But she was very clear. Here was her answer on it:
“I do not support it at this time. In 2016, the voters defeated Measure A which if it had passed and Mr. Gloria did support it, if it had passed, we would’ve been building all the wrong things. And as Voice of San Diego uncovered in some great reporting, you found out that SANDAG was lying to us about revenues from the past and revenues that were going to come in the future. I think we still haven’t regained the trust of the public. And I think if we’re going to pass a tax measure, we need to do it on a regional basis after we’ve regained the trust of the public. And after we’ve demonstrated that we can make transit work on the blue line, which will connect downtown to the UTC area, which is the number one employment center in the region.”
This is a sweeping take: SANDAG is not MTS. Conflating the two like this is a way to suggest that the entire body of transportation advocates lost the public’s trust and must restore it somehow.
What it means: This was the second live podcast we have done where a Democratic elected official has expressed either ambivalence or outright opposition to the MTS plan. The other was Chula Vista Mayor Mary Salas, who told us months ago she is kind of in favor of the tax if it can be something … different than it will be.
The tax hike was San Diego City Council President Georgette Gomez’s top priority … until she decided her top priority was to be in Congress.
Having any opposition, or for that matter, not having almost unanimous, full-throated support from Democrats for a measure like this is an inauspicious sign for the measure.
We also asked Bry for her explanation of this ad, which ran on Instagram. The illustration is from CityBeat, but again, her campaign transformed it into an ad.
So what is she, Barbara Bry the superwoman, protecting North Park and single-family homes from? She said she was referring to corporations that had bought up homes and, specifically, the book “Homewreckers”:
It’s documented that Wall Street bought hundreds of thousands of single-family homes in our country, tens of thousands in California during the great recession. I want our neighborhoods to be for us, for the people who live and work in San Diego, not for out of town, wall street corporations.
VOSD: So, so it’s not that you’re protecting them from more people?
No, I’m protecting them from out-of-town business interests that own many homes in single family neighborhoods in San Diego when the individuals who live in those homes have no control over their rent.
This is a little odd because corporations invest in multi-family housing too. Bry’s ad was specifically about protecting single-family homes and North Park(?). It was yet another example of her obviously trying to seize the benefit of being seen not as someone protecting single-family home neighborhoods from corporations but from all the things that may change them. But then backing into a safer place when pushed to explain.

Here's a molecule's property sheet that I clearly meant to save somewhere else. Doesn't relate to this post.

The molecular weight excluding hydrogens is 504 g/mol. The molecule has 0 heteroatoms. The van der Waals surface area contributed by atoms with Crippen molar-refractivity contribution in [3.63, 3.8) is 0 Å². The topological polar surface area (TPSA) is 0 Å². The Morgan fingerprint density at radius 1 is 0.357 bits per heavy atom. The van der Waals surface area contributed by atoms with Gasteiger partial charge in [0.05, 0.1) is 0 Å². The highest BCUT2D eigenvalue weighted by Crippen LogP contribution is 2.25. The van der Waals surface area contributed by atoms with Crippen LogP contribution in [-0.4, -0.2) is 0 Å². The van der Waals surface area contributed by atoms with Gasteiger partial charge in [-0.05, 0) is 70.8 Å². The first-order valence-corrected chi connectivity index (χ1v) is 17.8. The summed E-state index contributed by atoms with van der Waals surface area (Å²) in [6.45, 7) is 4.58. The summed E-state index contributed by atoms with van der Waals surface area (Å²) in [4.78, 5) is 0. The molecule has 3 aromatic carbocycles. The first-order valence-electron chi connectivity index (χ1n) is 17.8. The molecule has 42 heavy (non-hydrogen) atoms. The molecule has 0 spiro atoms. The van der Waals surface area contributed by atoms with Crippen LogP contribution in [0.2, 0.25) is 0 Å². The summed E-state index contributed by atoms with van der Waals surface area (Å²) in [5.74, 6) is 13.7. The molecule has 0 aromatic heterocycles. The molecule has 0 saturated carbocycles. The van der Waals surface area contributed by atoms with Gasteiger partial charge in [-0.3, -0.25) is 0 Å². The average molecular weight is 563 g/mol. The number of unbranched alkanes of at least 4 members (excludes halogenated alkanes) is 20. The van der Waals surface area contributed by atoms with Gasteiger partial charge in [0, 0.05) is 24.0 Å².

One of the things we clearly love to do in San Diego is to vote on voting and vote on when to vote and what things we will be voting on and how much votes should matter compared to other votes. This week, a bevy of community leaders launched the campaign against the so-called SOS initiative – the measure intends to stop sprawling housing developments in unincorporated areas of the county.
Right now, if a project conforms to the county’s general zoning plan, it can get a permit. If it does not conform to the plan, it must go to county supervisors for approval. There are several major housing projects proposed that don’t conform to the zoning plan.
The new measure would force all of them to get approved by voters countywide. Voters get to decide on that in March. Opponents say it isn’t fair or good government to take this role from elected representatives and hand it to voters.
“This measure would allow voters in La Jolla and Carlsbad to stop housing in the county and force all new housing into our communities,” Chula Vista Mayor Mary Salas said at the launch of the anti-SOS campaign.
At Politifest, we heard from more county supervisor candidates who were against the measure – just as Supervisor Nathan Fletcher said he was on a recent podcast. But we also heard an endorsement from Olga Diaz, the city councilwoman in Escondido, who is running for county supervisor.
“I support it. The city of Escondido has something similar in place. It’s called Prop S. it was passed two decades ago. And essentially what it does is it freezes the general plan. The general plan that was devised with community input agreed to in terms of zoning and density and all the different types of land uses that we have in our city. And then it was voter approved and then after the voters approved it, it’s frozen. So if there’s going to be a significant change, that’s when the public would then be asked again if they approve of that change.”
We also asked Assemblyman Todd Gloria about his own experience considering new density in San Diego neighborhoods. He has aligned himself opposite Bry with the YIMBYs and, in particular, he launched the city’s Climate Action Plan, which now mandates a grand retrofit for the urban landscape. Basically it says the city must group people together better so that vastly more people commute via trolley, bus and bicycle.
And yet, when Gloria was on the City Council, he helped shepherd to completion three community plans — North Park, Uptown and Golden Hill — which did not retrofit those areas for more density.
In fact, the Uptown plan offered a 0 percent density increase, and it actually downzoned some core urban corridors; Golden Hill’s new plan also came with a 0 percent increase in density and North park’s new plan accommodated 7 percent more density. The plans were not just approved by Gloria but they were initiated in 2008, meaning the process of writing them was done entirely during his eight-year term.
We asked him to explain, and here was his response:
“I think you’re missing a key piece of perspective, which was that in perfectly in the case of the Uptown community plan, it was a very forward-looking plan, the previous one, right. And dealt with a lot of challenging projects during my time on the City Council and maybe just before where people weren’t aware that the corner of Third and University that you could propose and potentially build a fifth, 13-, 15-story structure. I think that illustrates what the old plan already had. Now, sadly that’s the side of a Walgreen’s today with no housing attached to it.
Thank you to everyone who came and helped with Politifest. It was a resounding success — even in a non-election year. No doubt, we have set it up big for 2020. Let us know who you would like to see next year.